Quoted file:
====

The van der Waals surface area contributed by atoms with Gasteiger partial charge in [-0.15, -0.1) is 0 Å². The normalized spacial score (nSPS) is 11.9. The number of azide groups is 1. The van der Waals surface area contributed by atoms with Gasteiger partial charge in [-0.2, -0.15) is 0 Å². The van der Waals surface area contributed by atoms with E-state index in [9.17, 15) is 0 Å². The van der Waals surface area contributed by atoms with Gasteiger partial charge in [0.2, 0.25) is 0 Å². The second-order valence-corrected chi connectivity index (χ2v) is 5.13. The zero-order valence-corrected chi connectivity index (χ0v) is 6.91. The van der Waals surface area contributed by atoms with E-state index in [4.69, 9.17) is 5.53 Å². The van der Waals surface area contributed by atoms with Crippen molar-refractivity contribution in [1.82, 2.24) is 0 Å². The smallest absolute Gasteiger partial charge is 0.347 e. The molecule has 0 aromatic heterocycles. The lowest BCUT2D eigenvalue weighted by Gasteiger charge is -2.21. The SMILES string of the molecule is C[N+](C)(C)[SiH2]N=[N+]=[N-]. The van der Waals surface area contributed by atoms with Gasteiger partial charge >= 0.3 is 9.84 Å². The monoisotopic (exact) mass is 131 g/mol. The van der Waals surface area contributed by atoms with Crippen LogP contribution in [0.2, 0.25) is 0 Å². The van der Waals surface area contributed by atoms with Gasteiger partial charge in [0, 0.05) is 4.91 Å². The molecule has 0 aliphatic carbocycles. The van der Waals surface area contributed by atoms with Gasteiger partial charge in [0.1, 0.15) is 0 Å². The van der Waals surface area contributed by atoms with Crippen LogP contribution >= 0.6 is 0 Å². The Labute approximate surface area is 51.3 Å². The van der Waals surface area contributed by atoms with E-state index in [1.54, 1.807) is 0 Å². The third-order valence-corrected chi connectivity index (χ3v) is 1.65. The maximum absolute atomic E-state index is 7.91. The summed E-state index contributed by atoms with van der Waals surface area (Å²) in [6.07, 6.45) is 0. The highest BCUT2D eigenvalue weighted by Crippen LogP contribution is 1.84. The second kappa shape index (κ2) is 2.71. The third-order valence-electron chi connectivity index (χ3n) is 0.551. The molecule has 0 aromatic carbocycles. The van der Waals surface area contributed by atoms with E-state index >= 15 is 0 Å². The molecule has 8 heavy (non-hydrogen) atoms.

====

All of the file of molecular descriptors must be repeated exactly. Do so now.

The van der Waals surface area contributed by atoms with Gasteiger partial charge in [-0.15, -0.1) is 0 Å². The normalized spacial score (nSPS) is 11.9. The number of azide groups is 1. The van der Waals surface area contributed by atoms with Gasteiger partial charge in [-0.2, -0.15) is 0 Å². The van der Waals surface area contributed by atoms with E-state index in [9.17, 15) is 0 Å². The van der Waals surface area contributed by atoms with Gasteiger partial charge in [0.2, 0.25) is 0 Å². The second-order valence-corrected chi connectivity index (χ2v) is 5.13. The zero-order valence-corrected chi connectivity index (χ0v) is 6.91. The van der Waals surface area contributed by atoms with E-state index in [4.69, 9.17) is 5.53 Å². The van der Waals surface area contributed by atoms with Crippen molar-refractivity contribution in [1.82, 2.24) is 0 Å². The smallest absolute Gasteiger partial charge is 0.347 e. The molecule has 0 aromatic heterocycles. The lowest BCUT2D eigenvalue weighted by Gasteiger charge is -2.21. The SMILES string of the molecule is C[N+](C)(C)[SiH2]N=[N+]=[N-]. The van der Waals surface area contributed by atoms with Gasteiger partial charge >= 0.3 is 9.84 Å². The monoisotopic (exact) mass is 131 g/mol. The van der Waals surface area contributed by atoms with Crippen LogP contribution in [0.2, 0.25) is 0 Å². The van der Waals surface area contributed by atoms with Gasteiger partial charge in [0, 0.05) is 4.91 Å². The molecule has 0 aliphatic carbocycles. The van der Waals surface area contributed by atoms with Gasteiger partial charge in [0.1, 0.15) is 0 Å². The van der Waals surface area contributed by atoms with Crippen LogP contribution >= 0.6 is 0 Å². The Labute approximate surface area is 51.3 Å². The van der Waals surface area contributed by atoms with E-state index in [1.54, 1.807) is 0 Å². The third-order valence-corrected chi connectivity index (χ3v) is 1.65. The maximum absolute atomic E-state index is 7.91. The summed E-state index contributed by atoms with van der Waals surface area (Å²) in [6.07, 6.45) is 0. The highest BCUT2D eigenvalue weighted by Crippen LogP contribution is 1.84. The second kappa shape index (κ2) is 2.71. The third-order valence-electron chi connectivity index (χ3n) is 0.551. The molecule has 0 aromatic carbocycles. The van der Waals surface area contributed by atoms with E-state index >= 15 is 0 Å². The molecule has 8 heavy (non-hydrogen) atoms.